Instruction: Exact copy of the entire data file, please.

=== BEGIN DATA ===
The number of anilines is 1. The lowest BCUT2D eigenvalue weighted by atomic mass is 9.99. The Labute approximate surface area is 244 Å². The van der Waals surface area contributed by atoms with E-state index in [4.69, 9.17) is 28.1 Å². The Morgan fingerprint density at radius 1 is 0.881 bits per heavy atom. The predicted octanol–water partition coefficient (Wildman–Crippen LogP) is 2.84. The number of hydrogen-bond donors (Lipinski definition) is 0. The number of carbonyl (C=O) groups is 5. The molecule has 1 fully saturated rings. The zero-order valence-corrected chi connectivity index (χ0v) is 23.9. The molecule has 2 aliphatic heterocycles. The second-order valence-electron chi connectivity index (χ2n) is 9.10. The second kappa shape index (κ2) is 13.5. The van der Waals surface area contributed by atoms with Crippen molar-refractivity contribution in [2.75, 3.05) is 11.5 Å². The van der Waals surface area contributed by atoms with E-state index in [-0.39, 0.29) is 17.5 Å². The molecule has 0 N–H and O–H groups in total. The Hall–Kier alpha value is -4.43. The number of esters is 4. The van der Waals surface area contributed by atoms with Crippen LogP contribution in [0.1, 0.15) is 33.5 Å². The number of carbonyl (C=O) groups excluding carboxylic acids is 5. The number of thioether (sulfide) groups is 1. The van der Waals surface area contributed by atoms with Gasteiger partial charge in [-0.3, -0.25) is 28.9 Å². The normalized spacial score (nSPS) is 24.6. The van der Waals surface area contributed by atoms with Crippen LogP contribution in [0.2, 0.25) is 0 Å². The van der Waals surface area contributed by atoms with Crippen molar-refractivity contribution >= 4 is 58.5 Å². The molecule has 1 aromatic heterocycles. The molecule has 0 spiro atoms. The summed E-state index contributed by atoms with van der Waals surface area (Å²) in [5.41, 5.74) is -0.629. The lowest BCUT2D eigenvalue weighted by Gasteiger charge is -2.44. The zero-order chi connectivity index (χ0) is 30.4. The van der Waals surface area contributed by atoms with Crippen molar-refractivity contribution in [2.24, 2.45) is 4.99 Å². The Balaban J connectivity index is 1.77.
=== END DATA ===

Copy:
The number of anilines is 1. The lowest BCUT2D eigenvalue weighted by atomic mass is 9.99. The Labute approximate surface area is 244 Å². The van der Waals surface area contributed by atoms with E-state index in [4.69, 9.17) is 28.1 Å². The Morgan fingerprint density at radius 1 is 0.881 bits per heavy atom. The predicted octanol–water partition coefficient (Wildman–Crippen LogP) is 2.84. The number of hydrogen-bond donors (Lipinski definition) is 0. The number of carbonyl (C=O) groups is 5. The molecule has 1 fully saturated rings. The zero-order valence-corrected chi connectivity index (χ0v) is 23.9. The molecule has 2 aliphatic heterocycles. The second-order valence-electron chi connectivity index (χ2n) is 9.10. The second kappa shape index (κ2) is 13.5. The van der Waals surface area contributed by atoms with Crippen molar-refractivity contribution in [2.75, 3.05) is 11.5 Å². The van der Waals surface area contributed by atoms with E-state index in [-0.39, 0.29) is 17.5 Å². The molecule has 0 N–H and O–H groups in total. The Hall–Kier alpha value is -4.43. The number of esters is 4. The van der Waals surface area contributed by atoms with Crippen LogP contribution in [0.1, 0.15) is 33.5 Å². The number of carbonyl (C=O) groups excluding carboxylic acids is 5. The number of thioether (sulfide) groups is 1. The van der Waals surface area contributed by atoms with Gasteiger partial charge in [-0.3, -0.25) is 28.9 Å². The normalized spacial score (nSPS) is 24.6. The van der Waals surface area contributed by atoms with Crippen LogP contribution in [0.2, 0.25) is 0 Å². The van der Waals surface area contributed by atoms with Crippen molar-refractivity contribution >= 4 is 58.5 Å². The molecule has 1 aromatic heterocycles. The molecule has 0 spiro atoms. The summed E-state index contributed by atoms with van der Waals surface area (Å²) in [5.41, 5.74) is -0.629. The lowest BCUT2D eigenvalue weighted by Gasteiger charge is -2.44. The zero-order chi connectivity index (χ0) is 30.4. The van der Waals surface area contributed by atoms with Crippen molar-refractivity contribution in [2.24, 2.45) is 4.99 Å². The Balaban J connectivity index is 1.77.